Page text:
I do not envy Adam Berg.

Many first-time feature directors are cutting their teeth on found footage films or remakes these days, simply because that's so much of what is being produced.  It's a tough spot to be in.  

On the one hand, you get a guaranteed greenlight, and you know the studio is going to promote the movie because it's an investment for them.  These remakes are about extending the copyright on something.  They're about keeping intellectual property in circulation.  They are expensive marketing campaigns to sell the original in a super-deluxe home video edition.  They are business, pure and simple, and as such, you know the studio is going to put a certain amount of muscle into making sure people see the movie.

But on the other hand, you are competing with another film before you ever roll a frame of film.  You've got this original film out there, and audiences have whatever relationship they have with that film.  If they love it, they might hold that against you.  If they hate it, they might never give your film a chance.  The percentage of great remakes to uninspired remakes is daunting, to say the least, and I think when you tackle a title that has a devoted fanbase, you're really daring fate.

Berg is a visual wizard.  His ad for Philips, "Carousel," is one of the most remarkable visual feats of recent memory.  I'm really interested to see what he does with a feature film at this point.  "Videodrome" is a movie I adore, a major step for David Cronenberg, and as personal a horror film as we got in the '80s from anyone.  The underlying themes of the film have only become more timely in the years since it was released, and next year will be the 30th anniversary.  It helps for me to remember that when I contemplate what screenwriter Ehren Kruger might have done with the material.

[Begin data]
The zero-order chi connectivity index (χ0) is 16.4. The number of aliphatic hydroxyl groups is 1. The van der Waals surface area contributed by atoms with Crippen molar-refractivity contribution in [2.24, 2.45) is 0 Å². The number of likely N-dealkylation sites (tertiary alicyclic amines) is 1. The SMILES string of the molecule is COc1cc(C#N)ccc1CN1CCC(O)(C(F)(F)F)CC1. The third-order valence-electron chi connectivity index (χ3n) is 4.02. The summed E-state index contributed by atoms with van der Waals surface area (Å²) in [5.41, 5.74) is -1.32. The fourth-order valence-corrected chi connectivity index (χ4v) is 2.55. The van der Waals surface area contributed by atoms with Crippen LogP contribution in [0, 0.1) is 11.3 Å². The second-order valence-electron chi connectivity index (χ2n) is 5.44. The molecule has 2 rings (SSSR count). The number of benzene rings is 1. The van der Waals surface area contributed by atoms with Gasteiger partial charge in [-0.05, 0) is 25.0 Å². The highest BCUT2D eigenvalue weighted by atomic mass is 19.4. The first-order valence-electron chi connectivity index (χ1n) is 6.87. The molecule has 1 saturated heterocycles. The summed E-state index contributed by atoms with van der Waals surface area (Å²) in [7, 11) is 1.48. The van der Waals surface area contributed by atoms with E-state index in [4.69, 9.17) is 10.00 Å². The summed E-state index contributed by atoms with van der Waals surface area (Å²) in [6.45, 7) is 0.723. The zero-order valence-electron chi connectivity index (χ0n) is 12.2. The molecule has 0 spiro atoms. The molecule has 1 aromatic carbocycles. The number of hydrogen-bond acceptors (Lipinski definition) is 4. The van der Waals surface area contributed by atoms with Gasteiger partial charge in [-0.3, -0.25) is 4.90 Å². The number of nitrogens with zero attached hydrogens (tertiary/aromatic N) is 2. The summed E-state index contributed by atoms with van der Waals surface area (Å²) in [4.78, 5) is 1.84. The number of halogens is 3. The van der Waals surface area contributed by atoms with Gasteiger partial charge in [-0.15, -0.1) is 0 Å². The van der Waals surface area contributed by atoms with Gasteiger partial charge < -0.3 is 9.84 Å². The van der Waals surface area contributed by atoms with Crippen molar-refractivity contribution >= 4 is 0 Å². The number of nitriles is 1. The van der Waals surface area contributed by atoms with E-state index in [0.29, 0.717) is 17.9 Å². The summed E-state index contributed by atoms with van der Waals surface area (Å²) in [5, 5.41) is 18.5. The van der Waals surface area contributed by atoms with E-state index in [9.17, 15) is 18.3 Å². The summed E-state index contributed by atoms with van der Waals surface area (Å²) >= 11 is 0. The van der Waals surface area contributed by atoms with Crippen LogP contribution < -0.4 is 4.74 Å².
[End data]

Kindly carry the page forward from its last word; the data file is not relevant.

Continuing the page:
Here's "Carousel," the short film that put Berg on the map:

Without any specific insight into the approach, I'm certainly not going to naysay this project.  Berg is talented enough to make me want to see what he can do.  And while the bar is set very very high by the hallucinatory original film, I've always heard from people who read Cronenberg's early drafts of the script that they felt like the film was just a fraction of his overall vision.  I think there's room to take the ideas of information smuggled into our DNA via the media we ingest and really run with them.  Is Kruger the right guy to pull it off?

We'll see.  Right now, Berg is just in conversations with the studio, and not officially attached.  It's a long way from this to a greenlight, so this is still a hypothetical, but an extremely intriguing one.